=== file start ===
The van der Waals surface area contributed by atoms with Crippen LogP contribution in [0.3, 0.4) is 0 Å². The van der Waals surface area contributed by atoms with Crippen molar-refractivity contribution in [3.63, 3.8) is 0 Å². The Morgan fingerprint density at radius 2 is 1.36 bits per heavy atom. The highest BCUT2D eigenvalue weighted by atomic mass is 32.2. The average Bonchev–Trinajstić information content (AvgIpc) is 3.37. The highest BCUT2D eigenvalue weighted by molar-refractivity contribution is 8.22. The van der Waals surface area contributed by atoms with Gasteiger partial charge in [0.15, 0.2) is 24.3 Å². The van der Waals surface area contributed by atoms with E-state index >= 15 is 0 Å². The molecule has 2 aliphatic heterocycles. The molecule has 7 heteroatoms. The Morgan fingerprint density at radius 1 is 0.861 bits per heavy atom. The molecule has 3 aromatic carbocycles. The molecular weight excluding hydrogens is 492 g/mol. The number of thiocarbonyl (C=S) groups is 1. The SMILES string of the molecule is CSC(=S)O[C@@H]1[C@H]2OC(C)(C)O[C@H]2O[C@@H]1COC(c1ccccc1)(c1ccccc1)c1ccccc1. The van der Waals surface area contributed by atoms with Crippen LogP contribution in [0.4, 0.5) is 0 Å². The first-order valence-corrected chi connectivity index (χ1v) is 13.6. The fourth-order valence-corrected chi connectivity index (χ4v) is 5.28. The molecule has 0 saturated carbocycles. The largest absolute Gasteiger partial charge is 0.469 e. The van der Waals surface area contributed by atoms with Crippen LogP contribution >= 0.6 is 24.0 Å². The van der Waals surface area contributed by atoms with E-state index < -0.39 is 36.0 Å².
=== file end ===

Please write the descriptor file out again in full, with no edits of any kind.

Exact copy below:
The van der Waals surface area contributed by atoms with Crippen LogP contribution in [0.3, 0.4) is 0 Å². The van der Waals surface area contributed by atoms with Crippen molar-refractivity contribution in [3.63, 3.8) is 0 Å². The Morgan fingerprint density at radius 2 is 1.36 bits per heavy atom. The highest BCUT2D eigenvalue weighted by atomic mass is 32.2. The average Bonchev–Trinajstić information content (AvgIpc) is 3.37. The highest BCUT2D eigenvalue weighted by molar-refractivity contribution is 8.22. The van der Waals surface area contributed by atoms with Gasteiger partial charge in [0.15, 0.2) is 24.3 Å². The van der Waals surface area contributed by atoms with E-state index >= 15 is 0 Å². The molecule has 2 aliphatic heterocycles. The molecule has 7 heteroatoms. The Morgan fingerprint density at radius 1 is 0.861 bits per heavy atom. The molecule has 3 aromatic carbocycles. The molecular weight excluding hydrogens is 492 g/mol. The number of thiocarbonyl (C=S) groups is 1. The SMILES string of the molecule is CSC(=S)O[C@@H]1[C@H]2OC(C)(C)O[C@H]2O[C@@H]1COC(c1ccccc1)(c1ccccc1)c1ccccc1. The van der Waals surface area contributed by atoms with Crippen LogP contribution in [0.4, 0.5) is 0 Å². The first-order valence-corrected chi connectivity index (χ1v) is 13.6. The fourth-order valence-corrected chi connectivity index (χ4v) is 5.28. The molecule has 0 saturated carbocycles. The largest absolute Gasteiger partial charge is 0.469 e. The van der Waals surface area contributed by atoms with Crippen LogP contribution >= 0.6 is 24.0 Å². The van der Waals surface area contributed by atoms with E-state index < -0.39 is 36.0 Å².